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Commissioner Won't Get Taxpayer Money for Criminal Defense

County commissioners gathered in a state Capitol hearing room Wednesday seeking aid for one of their own. San Juan County Commissioner Phil Lyman’s supporters left a pile of cash to help with his criminal case – but it didn’t include taxpayer money.

Lyman is the county commissioner who led dozens of four-wheelers onto a closed road in Recapture Canyon. Now he faces possible jail time and hundreds of thousands of dollars in fines and restitution over his federal conviction for trespass and conspiracy.

County officialspraised Lyman Wednesday as a hero and asked the state Constitutional Defense Councilto contribute $100,000 for Lyman’s legal defense.

“Phil Lyman stood up in front of his people, and he said, ‘I’ll help,’ “ said Garfield County Commissioner Leland Pollock. “And he was acting on their behalf, the people of San Juan County’s behalf – as a county commissioner.”

Supporters argued Lyman’s protest ride was also a stand on states’ rights in what one commissioner called a war that rural counties are fighting against the federal government. But the counties ultimately withdrew their funding request.

Lt. Gov. Spencer Cox said the state should keep its rural roads fight separate from Lyman’s criminal case.

“Because it’s so controversial,” he said, “I think it would take away from the very legitimate issues we have and are trying to work on with the federal government and against the federal government and that’s not the best way to handle things.”

Cox praised Lyman’s cause and encouraged supporters to contribute to his criminal defense -- like Gov. Gary Herbert did with a $10,000 pledge. Others declared their support and piled checks and cash on the witness stand.

But retiree Carolyn Wiggins testified that taxpayers like herself should not be liable for choices Lyman made.

“I’m so glad that all of you have decided to spend your own money to defend him, and that’s your right,” she told the council. “But, as far as I’m concerned, not one dollar of my money is going to go to that.”

Lyman quietly observed the meeting as a member of the audience. Afterward, he said that the Recapture ride was lawful and that he appreciated the support he’d gotten from people who recognized that.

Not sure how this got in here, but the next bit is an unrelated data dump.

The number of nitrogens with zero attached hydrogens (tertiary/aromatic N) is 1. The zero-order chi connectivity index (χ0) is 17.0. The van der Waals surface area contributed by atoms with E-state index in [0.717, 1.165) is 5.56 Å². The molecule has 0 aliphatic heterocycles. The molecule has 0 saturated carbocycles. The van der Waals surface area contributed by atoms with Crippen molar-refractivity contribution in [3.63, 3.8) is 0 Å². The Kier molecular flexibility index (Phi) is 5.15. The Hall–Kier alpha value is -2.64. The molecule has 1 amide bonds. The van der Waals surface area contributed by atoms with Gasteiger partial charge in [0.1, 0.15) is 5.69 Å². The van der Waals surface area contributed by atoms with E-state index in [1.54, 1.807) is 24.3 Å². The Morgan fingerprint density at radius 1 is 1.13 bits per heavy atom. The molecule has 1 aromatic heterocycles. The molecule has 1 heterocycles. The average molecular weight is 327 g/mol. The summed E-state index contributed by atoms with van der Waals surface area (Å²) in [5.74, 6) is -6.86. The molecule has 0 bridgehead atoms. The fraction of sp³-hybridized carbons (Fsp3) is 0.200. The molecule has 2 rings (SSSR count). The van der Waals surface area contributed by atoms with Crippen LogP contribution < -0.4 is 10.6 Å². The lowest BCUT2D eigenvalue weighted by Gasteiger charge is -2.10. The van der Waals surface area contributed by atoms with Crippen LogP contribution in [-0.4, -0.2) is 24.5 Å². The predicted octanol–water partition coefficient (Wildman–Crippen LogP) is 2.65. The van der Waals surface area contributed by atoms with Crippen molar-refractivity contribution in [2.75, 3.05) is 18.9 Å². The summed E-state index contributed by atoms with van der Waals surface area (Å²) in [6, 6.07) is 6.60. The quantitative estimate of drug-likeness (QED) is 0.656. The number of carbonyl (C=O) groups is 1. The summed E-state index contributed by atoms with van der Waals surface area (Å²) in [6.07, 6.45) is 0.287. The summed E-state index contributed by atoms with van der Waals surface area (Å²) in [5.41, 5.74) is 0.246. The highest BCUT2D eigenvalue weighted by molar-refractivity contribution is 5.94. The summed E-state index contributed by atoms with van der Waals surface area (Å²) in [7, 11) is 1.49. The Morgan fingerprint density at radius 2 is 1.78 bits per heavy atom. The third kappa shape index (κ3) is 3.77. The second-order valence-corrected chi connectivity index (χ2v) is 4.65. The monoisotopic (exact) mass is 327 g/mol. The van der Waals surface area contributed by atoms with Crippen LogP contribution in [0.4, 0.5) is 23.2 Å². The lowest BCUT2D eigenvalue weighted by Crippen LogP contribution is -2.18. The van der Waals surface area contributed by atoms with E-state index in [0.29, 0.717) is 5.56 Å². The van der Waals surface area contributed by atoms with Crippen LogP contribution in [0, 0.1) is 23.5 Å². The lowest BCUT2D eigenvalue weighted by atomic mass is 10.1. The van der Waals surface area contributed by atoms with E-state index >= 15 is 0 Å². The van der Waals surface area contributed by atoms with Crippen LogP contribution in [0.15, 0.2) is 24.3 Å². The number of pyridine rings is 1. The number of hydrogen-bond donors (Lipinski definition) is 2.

This is an unofficial recording of the Constitutional Defense Council meeting of June 24, 2015 made by KUER News. Normally the council doesn’t record and post its meetings online as the Legislature does. Beginning at around 13 minutes, council members discuss a request by the Utah Association of Counties to establish a $100,000 legal defense fund for county commissioners. An hour-long gap in the recording starts at around 55 minutes, while council members and UAC officials meet in closed, “executive" session.

Just prior to that break, KUER News Reporter Judy Fahys objected to the Council’s closed discussion, saying it did not appear to fall into the exceptions permitted under the Utah Open and Public Meetings Act 52-4-205 (1)c. That section does say meetings can be closed for legal discussions, but specifies only for “strategy sessions to discuss pending or reasonably imminent litigation.”

Judy Fahys has reported in Utah for two decades, covering politics, government and business before taking on environmental issues. She loves covering Utah, where petroleum-pipeline spills, the nation’s radioactive legacy and other types of pollution provide endless fodder for stories. Previously, she worked for the Salt Lake Tribune in Utah, and reported on the nation’s capital for States News Service and the Scripps League newspaper chain. She is a longtime member of the Society of Environmental Journalists and Investigative Reporters and Editors. She also spent an academic year as a research fellow in the Knight Science Journalism program at the Massachusetts Institute of Technology. In her spare time, she enjoys being out in the environment, especially hiking, gardening and watercolor painting.
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